In 2016, Oakland formed its Department of Race & Equity, and recruited Darlene Flynn as its Director. Last month, Carrie Crespo-Dixon, one of Make Oakland Better Now!’s board members, sat down with Ms. Flynn to talk about taking on the unprecedented role of leading this department. Continue reading
Author Archives: oaktalk
The annual Art + Soul Festival is this Saturday and Sunday from noon to 6:00 p.m. in downtown Oakland. It’s a really exciting weekend featuring local organizations, artists, food and musicians. This year’s lineup includes Fantastic Negrito, Kev Choice, Jennifer Johns, Estelle, West Coast Blues Society, Oaktown Jazz Workshop, and a special tribute to the tragically departed drummer Victor McElhaney. The weekend is a don’t-miss event.
Make Oakland Better Now! will have a table there all weekend. We’ll be at booth 267 (on Clay Street by City Center). Come visit us! Board members will be there ready to talk to people about our organization’s history, advocacy positions, and future. We’ll have hand-outs telling newcomers about MOBN!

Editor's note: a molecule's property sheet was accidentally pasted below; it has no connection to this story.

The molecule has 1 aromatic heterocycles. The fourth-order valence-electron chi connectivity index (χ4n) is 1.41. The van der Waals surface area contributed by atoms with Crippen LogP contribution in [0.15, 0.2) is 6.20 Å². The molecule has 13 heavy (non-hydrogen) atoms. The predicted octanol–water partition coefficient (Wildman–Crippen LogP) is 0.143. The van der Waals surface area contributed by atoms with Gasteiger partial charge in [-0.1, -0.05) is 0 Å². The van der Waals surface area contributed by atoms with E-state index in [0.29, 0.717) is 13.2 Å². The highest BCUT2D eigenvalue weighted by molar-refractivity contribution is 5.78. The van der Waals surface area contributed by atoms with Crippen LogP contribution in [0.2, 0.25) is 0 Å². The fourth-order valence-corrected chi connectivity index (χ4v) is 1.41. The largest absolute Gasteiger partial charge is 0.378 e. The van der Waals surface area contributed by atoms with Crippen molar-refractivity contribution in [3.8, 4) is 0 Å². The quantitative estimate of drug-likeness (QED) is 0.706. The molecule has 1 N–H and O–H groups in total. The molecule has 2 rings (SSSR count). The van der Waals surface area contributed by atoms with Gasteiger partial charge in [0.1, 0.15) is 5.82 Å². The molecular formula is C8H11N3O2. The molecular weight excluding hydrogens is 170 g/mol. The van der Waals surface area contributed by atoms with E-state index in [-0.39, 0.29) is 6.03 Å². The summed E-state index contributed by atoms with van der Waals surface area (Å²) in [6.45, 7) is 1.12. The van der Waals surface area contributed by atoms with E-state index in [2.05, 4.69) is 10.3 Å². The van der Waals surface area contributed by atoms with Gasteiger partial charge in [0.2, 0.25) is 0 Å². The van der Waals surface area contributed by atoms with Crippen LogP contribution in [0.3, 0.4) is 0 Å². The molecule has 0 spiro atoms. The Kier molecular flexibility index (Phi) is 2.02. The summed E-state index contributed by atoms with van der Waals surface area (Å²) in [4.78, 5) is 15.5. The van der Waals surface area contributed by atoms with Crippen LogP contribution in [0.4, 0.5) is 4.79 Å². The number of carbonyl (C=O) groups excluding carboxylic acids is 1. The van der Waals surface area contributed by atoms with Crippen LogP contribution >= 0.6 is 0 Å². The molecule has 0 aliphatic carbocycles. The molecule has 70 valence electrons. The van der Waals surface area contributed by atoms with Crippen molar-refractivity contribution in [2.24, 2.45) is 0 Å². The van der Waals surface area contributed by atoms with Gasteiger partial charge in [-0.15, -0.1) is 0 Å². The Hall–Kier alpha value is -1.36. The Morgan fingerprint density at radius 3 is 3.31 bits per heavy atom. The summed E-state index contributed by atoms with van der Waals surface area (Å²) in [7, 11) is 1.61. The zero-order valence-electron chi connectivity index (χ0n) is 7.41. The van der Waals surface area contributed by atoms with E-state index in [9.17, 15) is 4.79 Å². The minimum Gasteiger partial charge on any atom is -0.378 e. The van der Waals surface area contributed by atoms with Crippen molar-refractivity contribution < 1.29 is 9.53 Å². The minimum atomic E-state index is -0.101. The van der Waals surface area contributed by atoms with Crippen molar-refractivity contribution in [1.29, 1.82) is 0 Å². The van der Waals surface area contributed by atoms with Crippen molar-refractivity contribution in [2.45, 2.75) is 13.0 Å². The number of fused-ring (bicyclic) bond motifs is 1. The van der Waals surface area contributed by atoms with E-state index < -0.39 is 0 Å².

We’ll also be doing some fundraising for the projects we have lined up, so we hope to see you there. If you can’t make it, you can still donate here by clicking the “Donate” button below. Thanks for your support and we’re so excited to celebrate with The Town.
(This is a post in our Budget Bits series, following Oakland’s mid-cycle budget policy and process. Read our previous updates: post one, two, three, and four.)
On June 24th, the City Council unanimously adopted its two-year, $3.29 billion budget. (The full budget document can be read here.) The final adoption reflected a combination of the Mayor’s Proposed Budget and augmented by $44.4 million in amendments proposed in the “Oakland Together Proposal,” which was a combination of amendments by numerous council Members. The Mayor’s Proposed Budget included the funding needed to continue many necessary city services and required funding for continuing obligations such as bond payments, retirement and healthcare. The Council amendments added increased services in a number of critical areas.
Make Oakland Better Now! believes that many of the service issues presented in both the Mayor’s proposed budget and in the adopted budget are critical. However, in the Adopted Budget, the Council took little action to significantly pay down our City’s long-term unfunded liabilities of $2.7 billion nor did it significantly increase the protections in the Rainy-Day Fund. Oakland also has unfunded Capital projects of $2 billion.
We are now in longest positive economic surge since WWII. However, there have been numerous indications that economic conditions may change during the period of this two-year budget. How will Oakland respond? Continue reading